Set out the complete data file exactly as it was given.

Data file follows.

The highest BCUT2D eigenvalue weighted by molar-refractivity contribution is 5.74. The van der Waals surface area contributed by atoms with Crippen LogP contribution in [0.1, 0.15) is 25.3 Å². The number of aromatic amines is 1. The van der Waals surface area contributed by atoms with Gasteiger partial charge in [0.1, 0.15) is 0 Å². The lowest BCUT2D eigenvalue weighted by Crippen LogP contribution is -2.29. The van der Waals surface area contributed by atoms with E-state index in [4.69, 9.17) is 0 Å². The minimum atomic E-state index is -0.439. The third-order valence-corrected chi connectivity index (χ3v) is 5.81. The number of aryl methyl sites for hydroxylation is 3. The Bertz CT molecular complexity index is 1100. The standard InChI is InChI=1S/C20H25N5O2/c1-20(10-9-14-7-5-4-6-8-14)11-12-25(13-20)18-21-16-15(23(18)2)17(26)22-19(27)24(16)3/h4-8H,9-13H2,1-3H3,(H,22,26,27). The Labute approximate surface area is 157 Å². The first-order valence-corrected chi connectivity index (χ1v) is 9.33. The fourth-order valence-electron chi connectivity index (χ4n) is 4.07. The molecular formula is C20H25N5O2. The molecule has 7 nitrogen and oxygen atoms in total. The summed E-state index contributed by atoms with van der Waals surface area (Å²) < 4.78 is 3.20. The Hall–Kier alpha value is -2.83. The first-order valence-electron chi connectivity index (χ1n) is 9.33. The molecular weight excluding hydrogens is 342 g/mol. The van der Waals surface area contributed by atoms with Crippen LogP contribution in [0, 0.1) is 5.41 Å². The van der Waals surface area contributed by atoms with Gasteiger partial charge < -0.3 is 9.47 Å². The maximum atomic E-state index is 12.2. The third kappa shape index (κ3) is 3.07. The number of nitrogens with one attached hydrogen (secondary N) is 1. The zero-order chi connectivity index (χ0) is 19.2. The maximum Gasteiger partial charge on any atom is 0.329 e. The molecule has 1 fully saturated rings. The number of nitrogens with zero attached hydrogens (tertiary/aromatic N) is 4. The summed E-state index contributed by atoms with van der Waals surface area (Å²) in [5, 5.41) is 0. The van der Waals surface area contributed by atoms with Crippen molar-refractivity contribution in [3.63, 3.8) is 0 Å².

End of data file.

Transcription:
The highest BCUT2D eigenvalue weighted by molar-refractivity contribution is 5.74. The van der Waals surface area contributed by atoms with Crippen LogP contribution in [0.1, 0.15) is 25.3 Å². The number of aromatic amines is 1. The van der Waals surface area contributed by atoms with Gasteiger partial charge in [0.1, 0.15) is 0 Å². The lowest BCUT2D eigenvalue weighted by Crippen LogP contribution is -2.29. The van der Waals surface area contributed by atoms with E-state index in [4.69, 9.17) is 0 Å². The minimum atomic E-state index is -0.439. The third-order valence-corrected chi connectivity index (χ3v) is 5.81. The number of aryl methyl sites for hydroxylation is 3. The Bertz CT molecular complexity index is 1100. The standard InChI is InChI=1S/C20H25N5O2/c1-20(10-9-14-7-5-4-6-8-14)11-12-25(13-20)18-21-16-15(23(18)2)17(26)22-19(27)24(16)3/h4-8H,9-13H2,1-3H3,(H,22,26,27). The Labute approximate surface area is 157 Å². The first-order valence-corrected chi connectivity index (χ1v) is 9.33. The fourth-order valence-electron chi connectivity index (χ4n) is 4.07. The molecular formula is C20H25N5O2. The molecule has 7 nitrogen and oxygen atoms in total. The summed E-state index contributed by atoms with van der Waals surface area (Å²) < 4.78 is 3.20. The Hall–Kier alpha value is -2.83. The first-order valence-electron chi connectivity index (χ1n) is 9.33. The molecular weight excluding hydrogens is 342 g/mol. The van der Waals surface area contributed by atoms with Crippen LogP contribution in [0, 0.1) is 5.41 Å². The van der Waals surface area contributed by atoms with Gasteiger partial charge < -0.3 is 9.47 Å². The maximum atomic E-state index is 12.2. The third kappa shape index (κ3) is 3.07. The number of nitrogens with one attached hydrogen (secondary N) is 1. The zero-order chi connectivity index (χ0) is 19.2. The maximum Gasteiger partial charge on any atom is 0.329 e. The molecule has 1 fully saturated rings. The number of nitrogens with zero attached hydrogens (tertiary/aromatic N) is 4. The summed E-state index contributed by atoms with van der Waals surface area (Å²) in [5, 5.41) is 0. The van der Waals surface area contributed by atoms with Crippen molar-refractivity contribution in [3.63, 3.8) is 0 Å².